Long COVID has been described as our “next national health disaster” and the “pandemic after pandemic”, but we know little about how many people are affected, how long it will last for those affected, and how it could change the landscape of employment and health coverage. This policy brief reviews what we know and outlines key questions to consider regarding employment and coverage outcomes. We continue to follow research on who is most at risk for prolonged COVID and whether there are interventions that can reduce its incidence, duration, or severity. The numbers are already grim and infections continue to rise. The newest subvariant—BA.5—Ready Infections vaccinated and people with previous immunity. Vaccines and prior immunity protect against serious illness and death, but it is unclear whether they protect against prolonged COVID. A study of va health system found that the risks of prolonged COVID increased with each subsequent reinfection.
Prolonged COVID involves a range of potentially disabling symptoms and may affect 10 to 33 million working-age adults in the United States (Figure 1). Long-term COVID is not a single condition, but rather “a wide range of new, recurring, or ongoing health problems that people experience after first becoming infected with the virus that causes COVID-19,” according to to the CDC. Patients report a wide range of physical and mental health conditions, including malaise, fatigue, respiratory problems, cardiovascular abnormalities, migraines, and mental health problems. There is no standard presentation or treatment for prolonged COVID. It is a new phenomenon and the ICD-10 The code to identify medical claims was only available in October 2021. It is also unknown how long people with prolonged COVID will stay sick, although one study reported that 29 percent of long-COVID patients had self-reported symptoms for more than a year. The prevalence of long-term COVID is similarly uncertain, with studies finding that the percentage of working-age adults with COVID who develop long-term COVID could be 10 percent, 20 percenteither 33 percent. If we conservatively assume 100 million Working-age adults have been infected, meaning between 10 million and 33 million may have long-lasting COVID.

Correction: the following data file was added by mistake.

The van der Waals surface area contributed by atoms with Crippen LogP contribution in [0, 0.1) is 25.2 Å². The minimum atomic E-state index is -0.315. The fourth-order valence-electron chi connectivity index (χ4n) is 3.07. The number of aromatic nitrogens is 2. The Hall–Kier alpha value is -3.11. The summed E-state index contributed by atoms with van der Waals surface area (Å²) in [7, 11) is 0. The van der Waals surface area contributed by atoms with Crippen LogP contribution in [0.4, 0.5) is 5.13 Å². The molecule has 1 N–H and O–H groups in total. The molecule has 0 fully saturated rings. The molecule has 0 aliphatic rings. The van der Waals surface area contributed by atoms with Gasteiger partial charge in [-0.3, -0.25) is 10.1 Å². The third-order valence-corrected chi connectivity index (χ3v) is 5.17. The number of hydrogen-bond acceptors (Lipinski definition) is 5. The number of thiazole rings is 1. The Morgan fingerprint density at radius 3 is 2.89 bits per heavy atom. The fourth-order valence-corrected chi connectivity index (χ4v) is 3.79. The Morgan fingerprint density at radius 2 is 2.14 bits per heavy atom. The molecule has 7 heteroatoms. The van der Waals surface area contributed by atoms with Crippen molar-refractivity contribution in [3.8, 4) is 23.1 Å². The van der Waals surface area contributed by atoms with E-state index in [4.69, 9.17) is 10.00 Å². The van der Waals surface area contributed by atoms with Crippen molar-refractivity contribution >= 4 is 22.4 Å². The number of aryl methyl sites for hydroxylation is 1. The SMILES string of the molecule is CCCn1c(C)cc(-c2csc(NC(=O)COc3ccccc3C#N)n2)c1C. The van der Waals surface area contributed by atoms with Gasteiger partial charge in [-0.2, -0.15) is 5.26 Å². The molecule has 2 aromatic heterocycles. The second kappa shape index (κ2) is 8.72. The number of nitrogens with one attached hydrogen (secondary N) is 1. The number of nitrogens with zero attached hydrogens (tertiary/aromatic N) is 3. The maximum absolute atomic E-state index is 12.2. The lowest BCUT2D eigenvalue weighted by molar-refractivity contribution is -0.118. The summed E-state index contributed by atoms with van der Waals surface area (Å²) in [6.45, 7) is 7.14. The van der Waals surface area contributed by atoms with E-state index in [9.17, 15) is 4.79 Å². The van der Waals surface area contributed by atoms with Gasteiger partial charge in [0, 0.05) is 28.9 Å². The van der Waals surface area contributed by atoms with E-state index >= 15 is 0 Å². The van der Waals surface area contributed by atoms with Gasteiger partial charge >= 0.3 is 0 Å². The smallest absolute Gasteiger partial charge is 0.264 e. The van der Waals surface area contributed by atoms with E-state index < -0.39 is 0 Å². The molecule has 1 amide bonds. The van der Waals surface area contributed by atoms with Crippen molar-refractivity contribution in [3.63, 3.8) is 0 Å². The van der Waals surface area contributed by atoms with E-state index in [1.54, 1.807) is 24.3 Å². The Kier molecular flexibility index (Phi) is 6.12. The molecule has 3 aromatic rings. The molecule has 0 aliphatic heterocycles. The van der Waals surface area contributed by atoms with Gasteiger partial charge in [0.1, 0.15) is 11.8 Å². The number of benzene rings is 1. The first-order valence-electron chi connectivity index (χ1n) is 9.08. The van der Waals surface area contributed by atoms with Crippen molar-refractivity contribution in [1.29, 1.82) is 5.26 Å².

Preliminary evidence suggests there may be significant implications for employment: Surveys show that among adults with prolonged COVID who worked before infection, more than half are out of work or working fewer hours (Figure 2). Many conditions associated with prolonged COVID, such as malaise, fatigue, or an inability to focus, limit people’s ability to work, even if they have jobs that allow remote work and other accommodations. Two surveys of people with prolonged COVID who had worked before infection showed that between 22% other 27% of those workers were out of work after having prolonged COVID. By comparison, among all working-age adults in 2019, only 7% they were jobless. Given the large number of working-age adults with prolonged COVID, the employment implications can be profound and are likely to affect more people over time. A study estimates that the long COVID already represents 15 percent of job vacancies.
It is too early to have complete data or a clear picture of job outcomes, but there are reports that claims associated with the long COVID are increasing for disability insurance. workers compensationand group health insurance. Those higher claims could increase costs for insurers and eventually, employers. It is unclear how long-term these challenges will be and whether health insurance spending will increase due to the long duration of COVID. It’s also unclear how the job fallout will be distributed across industries, but some industries are likely to be disproportionately affected, particularly those with higher rates of initial infection, such as health care.
There may be significant changes in health coverage associated with the long duration of COVID. More than 60% of working-age adults have health insurance coverage through an employer. Therefore, changes in employment would have significant effects on people’s sources of health insurance. People who are no longer able to work could eventually lose their existing coverage and would also experience a loss of income. Some may recently qualify for help paying for private health insurance through the ACA marketplaces. Others may recently qualify for Medicaid, though eligibility is more limited in the dozen states that haven’t expanded the program. under the ACA. Those with high medical expenses may qualify for Medicaid through medically needy programs
An important question for the future is whether federal disability programs will count the long COVID as a disability. The Office for Civil Rights of the US Department of Health and Human Services determined that for a long time can be a disability under the Americans with Disabilities Act if an individual evaluation determines that it substantially limits one or more major life activities. Despite the recognition that prolonged COVID can be a disability, to qualify for the federal programs, Social Security Disability Insurance (SSDI) and Supplemental Security Income (SSI), applicants must be unable to work and have health conditions lasting at least a year or more. result in death. At this time, it is not clear how many people with COVID will qualify for disability benefits under this definition. If people with prolonged COVID qualify for federal disability programs, more people will have publicly funded health insurance through Medicare and Medicaid. People who are eligible for SSDI become eligible for Medicare after a 2-year waiting period and people who are eligible for SSI are generally eligible for Health insurance. If people with prolonged COVID are unable to work, federal disability programs could play a key role in helping those patients access the health care they need to get back on their feet.